North Korean moderates need their power back — or nuclear talks won’t succeed
Major political shifts in the DPRK leadership are derailing negotiations today
The following analysis was written by Thomas Schäfer, the former German ambassador to North Korea from 2007 to 2010 and from 2013 to 2018.
North Korean propaganda depicts the country as a hierarchical state whose leader, Kim Jong Un, sets the course as supreme ruler while perfectly embodying the will of the nation’s people, official party, armed forces and god-like predecessors Kim Il Sung and Kim Jong Il.
The reality is different. Diverging political views were already apparent in Kim Jong Il’s time. In the years of transition to Kim Jong Un, they led to infighting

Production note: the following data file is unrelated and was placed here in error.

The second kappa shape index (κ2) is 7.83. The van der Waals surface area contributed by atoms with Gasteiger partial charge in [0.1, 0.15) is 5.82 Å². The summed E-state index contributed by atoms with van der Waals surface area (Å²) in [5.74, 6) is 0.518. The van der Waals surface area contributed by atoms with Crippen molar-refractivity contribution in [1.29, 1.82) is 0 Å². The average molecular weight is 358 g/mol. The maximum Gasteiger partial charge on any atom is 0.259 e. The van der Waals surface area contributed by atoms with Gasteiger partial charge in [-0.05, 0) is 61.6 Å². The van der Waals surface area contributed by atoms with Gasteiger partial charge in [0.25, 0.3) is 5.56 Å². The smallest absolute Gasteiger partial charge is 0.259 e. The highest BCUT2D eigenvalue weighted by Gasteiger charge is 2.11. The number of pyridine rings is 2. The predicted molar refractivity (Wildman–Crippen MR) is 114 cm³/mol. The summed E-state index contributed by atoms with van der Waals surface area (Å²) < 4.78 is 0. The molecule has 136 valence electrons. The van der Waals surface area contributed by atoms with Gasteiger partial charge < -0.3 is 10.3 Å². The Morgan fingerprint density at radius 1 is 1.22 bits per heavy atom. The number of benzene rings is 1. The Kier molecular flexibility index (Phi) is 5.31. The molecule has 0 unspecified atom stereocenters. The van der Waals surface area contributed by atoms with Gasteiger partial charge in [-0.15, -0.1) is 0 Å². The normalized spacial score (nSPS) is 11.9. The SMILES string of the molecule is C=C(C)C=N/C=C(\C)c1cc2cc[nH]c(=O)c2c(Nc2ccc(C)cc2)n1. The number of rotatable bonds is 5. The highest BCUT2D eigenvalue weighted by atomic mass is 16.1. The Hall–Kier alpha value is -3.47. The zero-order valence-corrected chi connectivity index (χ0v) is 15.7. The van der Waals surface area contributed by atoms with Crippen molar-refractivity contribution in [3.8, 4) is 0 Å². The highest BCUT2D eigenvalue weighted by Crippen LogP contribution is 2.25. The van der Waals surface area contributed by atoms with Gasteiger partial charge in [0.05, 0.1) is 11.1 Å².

- 01North Korea’s Oct. 10 military parade will be more pomp than provocation
- 02Timeline: From lethal shooting of South Korean official to Kim Jong Un’s apology
- 03UN Panel of Experts: Why North Korea investigations don’t lead to new sanctions
- 04North Korea’s broken bridges: Photos show typhoon and flood wreckage nationwide
- 05Why Kim Jong Un’s letters probably don’t mean a shift in South Korea policy
- 06North Korea’s killing of a South Korean official spells trouble for Moon Jae-in
- 07Hope is not lost: President Biden might actually make progress on North Korea
- 08What North Korea can do right now to stave off a full-blown economic crisis